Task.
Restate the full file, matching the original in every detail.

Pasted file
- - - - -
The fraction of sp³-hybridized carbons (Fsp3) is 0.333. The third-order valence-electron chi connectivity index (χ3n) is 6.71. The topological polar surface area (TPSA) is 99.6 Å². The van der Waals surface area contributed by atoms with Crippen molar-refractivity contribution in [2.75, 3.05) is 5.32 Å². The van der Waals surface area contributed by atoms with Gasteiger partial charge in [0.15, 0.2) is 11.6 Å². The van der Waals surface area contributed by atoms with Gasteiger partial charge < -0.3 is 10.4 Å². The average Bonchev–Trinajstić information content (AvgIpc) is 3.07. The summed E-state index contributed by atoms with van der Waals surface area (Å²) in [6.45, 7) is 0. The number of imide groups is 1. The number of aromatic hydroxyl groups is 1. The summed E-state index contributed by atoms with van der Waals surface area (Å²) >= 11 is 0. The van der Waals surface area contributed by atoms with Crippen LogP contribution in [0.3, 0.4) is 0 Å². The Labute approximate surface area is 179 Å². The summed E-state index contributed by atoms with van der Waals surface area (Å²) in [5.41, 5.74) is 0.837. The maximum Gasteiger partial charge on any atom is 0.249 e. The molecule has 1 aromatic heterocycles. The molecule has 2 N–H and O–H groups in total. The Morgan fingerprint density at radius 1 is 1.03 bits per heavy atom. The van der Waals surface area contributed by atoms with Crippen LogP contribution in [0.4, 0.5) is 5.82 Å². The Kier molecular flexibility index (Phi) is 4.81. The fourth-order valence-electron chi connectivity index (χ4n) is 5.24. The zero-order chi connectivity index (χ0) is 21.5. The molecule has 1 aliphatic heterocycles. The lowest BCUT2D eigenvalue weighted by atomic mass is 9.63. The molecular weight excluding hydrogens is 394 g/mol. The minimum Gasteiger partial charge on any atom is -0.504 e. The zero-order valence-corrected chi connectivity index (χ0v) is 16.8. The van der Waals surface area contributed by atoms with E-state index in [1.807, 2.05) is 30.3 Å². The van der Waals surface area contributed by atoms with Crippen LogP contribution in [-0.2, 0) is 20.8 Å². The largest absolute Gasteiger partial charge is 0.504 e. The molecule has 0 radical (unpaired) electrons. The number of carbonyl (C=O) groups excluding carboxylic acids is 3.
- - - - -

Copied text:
The fraction of sp³-hybridized carbons (Fsp3) is 0.333. The third-order valence-electron chi connectivity index (χ3n) is 6.71. The topological polar surface area (TPSA) is 99.6 Å². The van der Waals surface area contributed by atoms with Crippen molar-refractivity contribution in [2.75, 3.05) is 5.32 Å². The van der Waals surface area contributed by atoms with Gasteiger partial charge in [0.15, 0.2) is 11.6 Å². The van der Waals surface area contributed by atoms with Gasteiger partial charge < -0.3 is 10.4 Å². The average Bonchev–Trinajstić information content (AvgIpc) is 3.07. The summed E-state index contributed by atoms with van der Waals surface area (Å²) in [6.45, 7) is 0. The number of imide groups is 1. The number of aromatic hydroxyl groups is 1. The summed E-state index contributed by atoms with van der Waals surface area (Å²) >= 11 is 0. The van der Waals surface area contributed by atoms with Crippen LogP contribution in [0.3, 0.4) is 0 Å². The Labute approximate surface area is 179 Å². The summed E-state index contributed by atoms with van der Waals surface area (Å²) in [5.41, 5.74) is 0.837. The maximum Gasteiger partial charge on any atom is 0.249 e. The molecule has 1 aromatic heterocycles. The molecule has 2 N–H and O–H groups in total. The Morgan fingerprint density at radius 1 is 1.03 bits per heavy atom. The van der Waals surface area contributed by atoms with Crippen LogP contribution in [0.4, 0.5) is 5.82 Å². The Kier molecular flexibility index (Phi) is 4.81. The fourth-order valence-electron chi connectivity index (χ4n) is 5.24. The zero-order chi connectivity index (χ0) is 21.5. The molecule has 1 aliphatic heterocycles. The lowest BCUT2D eigenvalue weighted by atomic mass is 9.63. The molecular weight excluding hydrogens is 394 g/mol. The minimum Gasteiger partial charge on any atom is -0.504 e. The zero-order valence-corrected chi connectivity index (χ0v) is 16.8. The van der Waals surface area contributed by atoms with E-state index in [1.807, 2.05) is 30.3 Å². The van der Waals surface area contributed by atoms with Crippen LogP contribution in [-0.2, 0) is 20.8 Å². The largest absolute Gasteiger partial charge is 0.504 e. The molecule has 0 radical (unpaired) electrons. The number of carbonyl (C=O) groups excluding carboxylic acids is 3.